Lawyers are guilty of the same thing.

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Should I Stay or Should I Go? When to Bug Out From Your Firm.

Yesterday Keith R. Lee of Associate’s Mind made a good blog post about how to leave your law firm.  I have to say, reading it put me in the mind that my current plan of hiring a marching band and skywriter to announce my exit, if it ever comes, was likely not Kosher.  My other option, as suggested by a member of the super-secret lawyer’s chat room Keith runs, was to pull an Andy Dufresne from The Shawshank Redemption and have a partner discover my absence only when they notice the bankers boxes piled against the outside wall are moving slightly in the breeze.  The partner could slowly have realization dawn on his face as he opened box after box, finding them devoid of files, and then, as he moved the last one, discovering the small hole in the wall, just big enough for an associate in a suit to squeeze out of and into freedom.

On an unrelated note, a guy I once worked with in another job who was a little off had a dog that chewed a hole entirely through the wall of his house.  We used to joke about how bad the house must be if the dog was that anxious to get out.

Anyhow, that’s unrelated but a decent segue into my topic for today.

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Advertising Errors: Update Your Ads

So I was sick yesterday.  Sick as in woke up and went to the bathroom to immediately throw up.  Sick as in a fountain of various unseemly bodily fluids erupting from both ends of my body.  Sick as in hunched over a garbage can hacking up bile and praying that sweet death would come and take me.  Keep that in mind as you read today’s post, because it may be a little disjointed.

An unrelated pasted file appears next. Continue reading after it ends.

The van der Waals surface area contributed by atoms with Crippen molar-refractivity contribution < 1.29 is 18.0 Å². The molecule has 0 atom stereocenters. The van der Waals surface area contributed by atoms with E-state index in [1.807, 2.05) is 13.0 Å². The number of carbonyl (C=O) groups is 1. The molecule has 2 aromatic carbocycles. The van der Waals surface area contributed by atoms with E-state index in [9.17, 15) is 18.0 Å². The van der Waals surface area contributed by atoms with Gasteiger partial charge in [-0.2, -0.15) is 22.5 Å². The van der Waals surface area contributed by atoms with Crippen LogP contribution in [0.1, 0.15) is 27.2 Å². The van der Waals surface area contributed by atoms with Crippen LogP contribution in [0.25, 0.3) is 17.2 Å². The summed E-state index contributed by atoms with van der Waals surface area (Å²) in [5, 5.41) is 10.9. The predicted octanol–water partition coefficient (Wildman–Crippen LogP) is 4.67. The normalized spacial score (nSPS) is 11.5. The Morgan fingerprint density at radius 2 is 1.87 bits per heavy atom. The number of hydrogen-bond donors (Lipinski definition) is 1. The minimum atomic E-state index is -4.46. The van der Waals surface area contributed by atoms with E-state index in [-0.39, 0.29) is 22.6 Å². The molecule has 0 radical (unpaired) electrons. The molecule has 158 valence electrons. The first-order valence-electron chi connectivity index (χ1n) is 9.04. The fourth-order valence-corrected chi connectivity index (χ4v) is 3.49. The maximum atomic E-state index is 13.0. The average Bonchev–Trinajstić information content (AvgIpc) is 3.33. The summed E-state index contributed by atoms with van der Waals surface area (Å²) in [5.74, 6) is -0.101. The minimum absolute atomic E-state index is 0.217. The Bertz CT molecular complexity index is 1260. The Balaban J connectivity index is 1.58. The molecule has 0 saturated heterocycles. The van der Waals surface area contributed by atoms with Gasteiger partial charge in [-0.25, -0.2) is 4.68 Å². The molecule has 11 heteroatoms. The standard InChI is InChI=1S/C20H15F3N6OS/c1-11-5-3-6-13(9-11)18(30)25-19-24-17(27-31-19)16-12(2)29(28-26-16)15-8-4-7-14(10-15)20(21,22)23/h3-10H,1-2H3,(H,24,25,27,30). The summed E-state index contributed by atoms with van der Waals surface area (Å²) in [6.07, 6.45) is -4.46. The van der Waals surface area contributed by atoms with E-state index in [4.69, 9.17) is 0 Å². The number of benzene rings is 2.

But I was in the office, because that’s the life I chose.  Also, because one of my clients that I’ve been hounding for payment was coming in to meet with me, and I wanted to make sure I was there to collect the check.  The check that was discounted, because they raised the fact that an old version of the firm website advertised “free consultations.”  Trust me, it took some fighting with the higher-ups to get the invoice discounted.

“Everyone advertises those,” the higher-ups said, “but nobody takes them too seriously.”

“Well,” I responded, “Everyone may be violating an ethical rule, and it just isn’t worth an hour of the bill.”

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Involuntary Pro Bono: When Clients Ignore Invoices

Here’s a rule of thumb to keep in the front of your mind during every client interaction:

Clients are scum that will take every opportunity to screw you over.

Clients will walk off with your invoices unpaid, taunting you to come after them. If you do come after them, clients will file unfounded bar complaints that you have to defend. If you sue a client for past-due fees, you’ll draw the ire of the local bar association because you didn’t submit to their fee-dispute mediation program. If you try to retain a client’s file to try and force the payment, they file a bar complaint. At the end of the day, trying to collect from a client who wants to avoid paying you is a nightmare for the lawyer, to the point that many of us look at how much is owed, figure it’s the cost of doing business, and write it off.

By the way, those written off fees?  They don’t count towards your pro bono requirements if you have one.  Ain’t that some shit.